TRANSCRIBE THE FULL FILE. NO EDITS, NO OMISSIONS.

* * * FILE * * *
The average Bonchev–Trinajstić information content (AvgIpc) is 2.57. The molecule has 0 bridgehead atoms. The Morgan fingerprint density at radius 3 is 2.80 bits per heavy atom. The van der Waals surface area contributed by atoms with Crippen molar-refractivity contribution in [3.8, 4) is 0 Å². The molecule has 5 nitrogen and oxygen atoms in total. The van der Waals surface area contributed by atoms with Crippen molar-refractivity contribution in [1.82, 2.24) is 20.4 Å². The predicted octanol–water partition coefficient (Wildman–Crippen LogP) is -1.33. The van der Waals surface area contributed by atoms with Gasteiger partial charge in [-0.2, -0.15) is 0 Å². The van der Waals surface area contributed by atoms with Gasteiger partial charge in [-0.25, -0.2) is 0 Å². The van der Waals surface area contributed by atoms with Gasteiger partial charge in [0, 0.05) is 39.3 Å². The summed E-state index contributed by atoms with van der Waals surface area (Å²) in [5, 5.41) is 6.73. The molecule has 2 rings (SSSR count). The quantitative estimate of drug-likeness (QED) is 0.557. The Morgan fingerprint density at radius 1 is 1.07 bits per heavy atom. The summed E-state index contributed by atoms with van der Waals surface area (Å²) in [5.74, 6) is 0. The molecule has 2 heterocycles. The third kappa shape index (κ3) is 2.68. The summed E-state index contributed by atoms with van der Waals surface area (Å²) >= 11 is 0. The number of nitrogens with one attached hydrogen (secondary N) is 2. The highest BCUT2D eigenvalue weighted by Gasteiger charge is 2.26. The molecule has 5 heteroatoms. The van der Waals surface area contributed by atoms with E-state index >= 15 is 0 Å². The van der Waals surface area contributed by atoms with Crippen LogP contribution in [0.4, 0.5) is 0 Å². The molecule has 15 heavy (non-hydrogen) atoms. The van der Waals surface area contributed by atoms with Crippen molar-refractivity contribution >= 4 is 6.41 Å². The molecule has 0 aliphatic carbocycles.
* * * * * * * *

The average Bonchev–Trinajstić information content (AvgIpc) is 2.57. The molecule has 0 bridgehead atoms. The Morgan fingerprint density at radius 3 is 2.80 bits per heavy atom. The van der Waals surface area contributed by atoms with Crippen molar-refractivity contribution in [3.8, 4) is 0 Å². The molecule has 5 nitrogen and oxygen atoms in total. The van der Waals surface area contributed by atoms with Crippen molar-refractivity contribution in [1.82, 2.24) is 20.4 Å². The predicted octanol–water partition coefficient (Wildman–Crippen LogP) is -1.33. The van der Waals surface area contributed by atoms with Gasteiger partial charge in [-0.2, -0.15) is 0 Å². The van der Waals surface area contributed by atoms with Gasteiger partial charge in [-0.25, -0.2) is 0 Å². The van der Waals surface area contributed by atoms with Gasteiger partial charge in [0, 0.05) is 39.3 Å². The summed E-state index contributed by atoms with van der Waals surface area (Å²) in [5, 5.41) is 6.73. The molecule has 2 rings (SSSR count). The quantitative estimate of drug-likeness (QED) is 0.557. The Morgan fingerprint density at radius 1 is 1.07 bits per heavy atom. The summed E-state index contributed by atoms with van der Waals surface area (Å²) in [5.74, 6) is 0. The molecule has 2 heterocycles. The third kappa shape index (κ3) is 2.68. The summed E-state index contributed by atoms with van der Waals surface area (Å²) >= 11 is 0. The number of nitrogens with one attached hydrogen (secondary N) is 2. The highest BCUT2D eigenvalue weighted by Gasteiger charge is 2.26. The molecule has 5 heteroatoms. The van der Waals surface area contributed by atoms with E-state index >= 15 is 0 Å². The van der Waals surface area contributed by atoms with Crippen LogP contribution in [0.4, 0.5) is 0 Å². The molecule has 15 heavy (non-hydrogen) atoms. The van der Waals surface area contributed by atoms with Crippen molar-refractivity contribution >= 4 is 6.41 Å². The molecule has 0 aliphatic carbocycles.